Almonte Inn and Kitchen view
You'd think all that might have ruined our day, but we found a wonderful bookshop open and just by luck wandered into the store that carries the Chalk Paint I've been wanting to buy for months. Then just as we should have been running out of luck and heading for home, I saw a road sign advertising an open patio at the Almonte Inn and Kitchen, where we sat overlooking the river, just beyond the garden and the green green grass and we listened to birds, tried unsuccessfully but hilariously to identify local trees, had sweet corn and ribs we saw done on the bbq, and I had lots of wine.

35 great years, topped off with a day both edgy and wonderful.
Still crazy, and happy, after all those years.
 

Friday, 1 August 2014

What do these things have in common ?


  • fill the kettle
  • place coffee in the plastic cone on top of my cup
  • combine washed berries with yoghurt and grab a quick taste
  • pour boiling water through the cone
  • make the bed
  • start up the laptop
  • refrain from Facebook
  • collect my book/magazine from the side of the bed
  • turn my black coffee into a double, double
  • finish the yoghurt and berries
  • sit down in the living room with my coffee and book/magazine
  • look up, puzzled


These are all things I do while Dave is putting on his runners in the front hall.  I dearly and deeply love this man, and his qualities are myriad and amazing, but the man has no relationship with time. Should it matter?

Saturday, 26 July 2014

Unremembrance of things past

Today and yesterday I spent hours reading my old blogposts and the comments people have left on them, and it was so much fun.  I would look at the title and try to figure out what the post was about, and seldom was I right.  To make that seem less doltish, I often couldn't find a connection between the title, which I always slipped in last, and the content.  Imagine what that must have been like for people who read those posts.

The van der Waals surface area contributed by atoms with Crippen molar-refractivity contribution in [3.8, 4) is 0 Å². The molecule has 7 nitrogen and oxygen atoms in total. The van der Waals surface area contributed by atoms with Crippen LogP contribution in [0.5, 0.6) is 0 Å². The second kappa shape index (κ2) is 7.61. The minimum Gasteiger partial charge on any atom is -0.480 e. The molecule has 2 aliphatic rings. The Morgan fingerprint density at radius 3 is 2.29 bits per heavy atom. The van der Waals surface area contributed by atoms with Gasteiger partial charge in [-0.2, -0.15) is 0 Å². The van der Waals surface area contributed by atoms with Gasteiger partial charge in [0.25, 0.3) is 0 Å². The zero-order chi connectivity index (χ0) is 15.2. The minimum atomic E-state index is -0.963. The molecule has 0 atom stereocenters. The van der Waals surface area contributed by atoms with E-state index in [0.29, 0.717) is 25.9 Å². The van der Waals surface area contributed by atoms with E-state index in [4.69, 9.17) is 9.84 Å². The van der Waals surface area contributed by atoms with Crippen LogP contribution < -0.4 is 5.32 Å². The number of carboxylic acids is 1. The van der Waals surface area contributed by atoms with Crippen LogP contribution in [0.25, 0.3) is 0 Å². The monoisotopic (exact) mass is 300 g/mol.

It saddened me a bit to see comments from people I don't hear from anymore---mostly because they've gone to Facebook or Google Plus, and stopped writing blogposts.  When I was reading the 2010 posts, especially the ones written around our trip to California, I was reminded how amazing it was to have actually met some of the people whose blogs I read.  Blogging seems to make stronger links between people than Facebook or Google Plus, probably because so much more of the writer is invested in blogs.

Most surprising was the change in our grandchildren as evidenced by the photos and videos.  I thought I could remember everything about those kids, so I was delighted to see them in forgotten photos where they were younger, rounder-faced, not-walking-yet or still wowed by things that are old-hat to them now.   

I always hoped from the time I first started blogging that I would take pleasure in it.  What I hadn't realized that the pleasure wouldn't be just in the writing.  

Tuesday, 22 July 2014

Paradise Regained

 Two years ago, after convincing my family that I wasn't just infatuated, but in real love, with the iPod nano, I was gifted with one for a significant birthday.  With the help of my talented kids and grandkids, I learned how to use it, and downloaded a lot of music I really loved.  Heavy on:
Meat Loaf

Evanescence

The Civil Wars

Hart Rouge

Lucinda Williams

Ron Sexsmith

Heart


And I know I'm going to be annoyed at the loved albums I haven't referred to.  I didn't include any of the classical ones, because although I thoroughly enjoy it, I can't line up the music with the concertos, movements and symphonies, not to mention the composers.